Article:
The Latest on the effects of the coronavirus outbreak on sports around the world:
The Tennessee Titans won’t have fans at their home opener Sunday against Jacksonville. That will change in October and increase with each of their next three home games.
Nashville Mayor John Cooper announced Thursday the Titans will be able to have up to 10% of capacity at Nissan Stadium, or about 7,000 fans, on Oct. 4 against Pittsburgh. Barring setbacks, that will jump to 12.5% or 8,500 on Oct. 11 for a home game against Buffalo and up to 15% (10,000) on Oct. 18 for a game against the Houston Texans.
That’s part of a plan to reach a fixed capacity of 21% for the Titans’ final four home games in November and December.
Burke Nihil, Titans president and CEO, said they are thrilled to welcome fans back to Nissan Stadium and thanked Cooper and the local health department. Nihil says they feel confident in the team’s plan to keep everyone safe and comfortable.
That plan includes socially distant seating pods of groups up to six, mobile ticketing and parking, mandatory face coverings except when eating and drinking. No tailgating or pre-game activities will be allowed outside the stadium.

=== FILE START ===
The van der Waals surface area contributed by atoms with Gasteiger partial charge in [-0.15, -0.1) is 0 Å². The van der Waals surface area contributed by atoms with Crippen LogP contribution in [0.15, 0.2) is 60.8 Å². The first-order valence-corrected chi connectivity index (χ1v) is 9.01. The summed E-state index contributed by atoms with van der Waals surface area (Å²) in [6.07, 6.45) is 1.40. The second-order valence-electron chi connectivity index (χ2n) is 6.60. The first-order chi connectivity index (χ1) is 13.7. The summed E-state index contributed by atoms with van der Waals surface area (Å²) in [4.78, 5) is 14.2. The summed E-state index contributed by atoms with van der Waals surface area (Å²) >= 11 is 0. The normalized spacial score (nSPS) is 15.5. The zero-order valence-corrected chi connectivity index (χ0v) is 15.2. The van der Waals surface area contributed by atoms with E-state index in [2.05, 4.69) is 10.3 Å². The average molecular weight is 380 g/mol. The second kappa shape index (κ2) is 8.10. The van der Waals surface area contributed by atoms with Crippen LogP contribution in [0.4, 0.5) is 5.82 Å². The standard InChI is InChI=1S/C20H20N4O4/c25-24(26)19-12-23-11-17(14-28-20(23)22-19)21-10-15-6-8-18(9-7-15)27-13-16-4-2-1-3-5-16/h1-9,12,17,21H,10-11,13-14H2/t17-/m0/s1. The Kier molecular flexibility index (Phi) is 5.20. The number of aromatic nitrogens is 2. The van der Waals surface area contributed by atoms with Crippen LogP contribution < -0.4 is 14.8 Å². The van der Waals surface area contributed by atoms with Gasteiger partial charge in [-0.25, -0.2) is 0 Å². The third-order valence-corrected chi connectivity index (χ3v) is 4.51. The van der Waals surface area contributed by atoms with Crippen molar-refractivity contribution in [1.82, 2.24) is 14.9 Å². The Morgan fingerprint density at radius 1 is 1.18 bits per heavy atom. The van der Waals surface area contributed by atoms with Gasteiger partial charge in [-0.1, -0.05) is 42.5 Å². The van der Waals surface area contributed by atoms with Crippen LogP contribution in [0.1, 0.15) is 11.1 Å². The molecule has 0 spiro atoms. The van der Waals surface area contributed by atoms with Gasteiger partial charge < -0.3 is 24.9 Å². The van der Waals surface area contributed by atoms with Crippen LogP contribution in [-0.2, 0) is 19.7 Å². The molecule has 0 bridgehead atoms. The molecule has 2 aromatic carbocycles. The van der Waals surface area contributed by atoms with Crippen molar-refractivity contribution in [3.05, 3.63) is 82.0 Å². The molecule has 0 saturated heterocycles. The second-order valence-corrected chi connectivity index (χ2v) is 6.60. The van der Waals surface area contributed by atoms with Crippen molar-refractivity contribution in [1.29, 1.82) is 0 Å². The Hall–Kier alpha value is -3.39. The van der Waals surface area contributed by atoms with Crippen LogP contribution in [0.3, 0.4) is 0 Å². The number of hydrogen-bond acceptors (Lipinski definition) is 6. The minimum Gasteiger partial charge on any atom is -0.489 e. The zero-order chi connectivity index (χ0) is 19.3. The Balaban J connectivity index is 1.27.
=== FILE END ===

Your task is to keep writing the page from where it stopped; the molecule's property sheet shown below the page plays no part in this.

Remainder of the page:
The Titans will have a handful of fans Sunday. A sweepstakes winner and guest along with two season-ticket members with two passes each and another pair of passes for a frontline worker.
Saturday’s game between No. 12 North Carolina and Charlotte has been canceled after the 49ers announced contact tracing had depleted the offensive line.
Charlotte announced the decision Thursday, two days before the Conference USA program was to visit Chapel Hill for the first meeting between the schools.
The school said in a statement there had been three positive coronavirus cases among football players discovered through regular testing during the past two weeks. The school didn’t specify how many offensive linemen were affected by contract tracing, saying only it was “several.”
“We’re extremely disappointed to have to cancel our game at North Carolina,” athletic director Mike Hill said. “While I know our team is heartbroken, due to the number of players in quarantine, we could not safely play. We very much appreciate the University of North Carolina working with us to schedule this game.”
UNC and Charlotte announced Aug. 8 that they would meet six weeks later. That came after the Atlantic Coast Conference revamped its scheduling model when it decided to go forward with football, allowing for 10 league games and one nonconference matchup played in the home state of the member school.
The Tar Heels opened last weekend with a win against Syracuse, but now has two straight open weekends on the schedule for now. North Carolina athletic director Bubba Cunningham said the school will look for a replacement game on Sept. 26 while coach Mack Brown said the Tar Heels “completely understand and appreciate Charlotte’s transparency” in the decision.
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